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### The Symbol for Natural Log

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Date: 06/28/2000 at 23:57:20
Subject: Natural law

Why is natural log abbreviated as "ln" and not "nl?" Please, I am just
curious.

```

```
Date: 06/29/2000 at 12:56:17
From: Doctor Rick
Subject: Re: Natural law

According to Jeff Miller's "Earliest Uses of Various Mathematical
Symbols" (which you can find from our Dr. Math FAQ page) at:

http://jeff560.tripod.com/mathsym.html

the symbol "ln" first appeared here: "ln (for natural logarithm) was
used in 1893 by Irving Stringham (1847-1909) in _Uniplanar_Algebra_."

His name doesn't sound French, but my theory is that there is a French
influence in this and other naming conventions. In French, the
modifier "natural" would follow the noun "logarithm." In the same way,
the International System of Units is called the SI, not the IS,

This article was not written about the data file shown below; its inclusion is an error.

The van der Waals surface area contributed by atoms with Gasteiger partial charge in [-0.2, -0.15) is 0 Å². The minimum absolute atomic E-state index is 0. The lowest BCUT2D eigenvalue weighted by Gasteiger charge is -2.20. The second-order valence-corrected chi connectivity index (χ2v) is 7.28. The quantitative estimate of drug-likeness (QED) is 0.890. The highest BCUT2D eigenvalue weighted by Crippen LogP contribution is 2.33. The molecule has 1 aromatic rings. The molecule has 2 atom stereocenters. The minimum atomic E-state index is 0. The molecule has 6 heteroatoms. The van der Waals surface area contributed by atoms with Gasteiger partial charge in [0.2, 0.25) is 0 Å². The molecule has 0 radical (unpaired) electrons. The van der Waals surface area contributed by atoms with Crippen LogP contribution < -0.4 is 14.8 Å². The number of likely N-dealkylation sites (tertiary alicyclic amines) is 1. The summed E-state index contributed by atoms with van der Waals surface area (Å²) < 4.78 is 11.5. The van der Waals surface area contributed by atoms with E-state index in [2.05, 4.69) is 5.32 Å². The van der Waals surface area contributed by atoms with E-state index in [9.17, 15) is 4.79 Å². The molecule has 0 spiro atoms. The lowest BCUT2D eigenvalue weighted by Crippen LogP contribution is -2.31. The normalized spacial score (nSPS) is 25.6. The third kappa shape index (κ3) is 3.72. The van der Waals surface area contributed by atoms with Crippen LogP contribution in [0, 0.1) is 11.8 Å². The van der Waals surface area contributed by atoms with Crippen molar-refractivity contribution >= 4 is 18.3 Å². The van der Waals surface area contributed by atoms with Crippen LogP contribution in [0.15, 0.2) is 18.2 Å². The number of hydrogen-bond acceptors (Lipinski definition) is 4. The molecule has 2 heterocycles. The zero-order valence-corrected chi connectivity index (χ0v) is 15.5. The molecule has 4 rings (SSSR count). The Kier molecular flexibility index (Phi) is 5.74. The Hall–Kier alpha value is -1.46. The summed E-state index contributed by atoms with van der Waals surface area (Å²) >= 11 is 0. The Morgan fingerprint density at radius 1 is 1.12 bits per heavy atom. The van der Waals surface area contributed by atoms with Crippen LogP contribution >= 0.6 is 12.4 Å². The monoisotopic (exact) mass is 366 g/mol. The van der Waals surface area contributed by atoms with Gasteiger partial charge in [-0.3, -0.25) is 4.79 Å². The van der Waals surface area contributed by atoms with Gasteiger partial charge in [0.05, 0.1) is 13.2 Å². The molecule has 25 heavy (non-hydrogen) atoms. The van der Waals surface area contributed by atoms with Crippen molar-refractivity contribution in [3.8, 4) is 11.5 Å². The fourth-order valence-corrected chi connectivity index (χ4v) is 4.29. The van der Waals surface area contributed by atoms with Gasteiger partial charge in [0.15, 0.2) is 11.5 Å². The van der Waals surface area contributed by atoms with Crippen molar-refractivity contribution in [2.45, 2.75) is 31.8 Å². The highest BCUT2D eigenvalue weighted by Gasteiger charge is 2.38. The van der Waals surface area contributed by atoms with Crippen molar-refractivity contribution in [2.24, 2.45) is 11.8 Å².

because in French it's Systeme International d'Unites.

French influence or not, the way we use subscripts follows the same
pattern. A subscript modifies the meaning of the main variable, and we
put it *after* the variable. For instance, Avogadro's number is called
N_A (N-subscript-A), not A_N; the A for Avogadro qualifies the N, and
it is put after the N.

This way of writing is very natural to mathematicians; it makes sense
to put the more general first, and the qualifiers or the more specific
after.

"Logarithms!"
"What KIND of logarithm?"
"Natural!"

So the notion of writing "nl" seems very odd to me, and "ln" is more
natural (no pun intended).

- Doctor Rick, The Math Forum
http://mathforum.org/dr.math/
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Associated Topics:
High School Definitions
High School Logs

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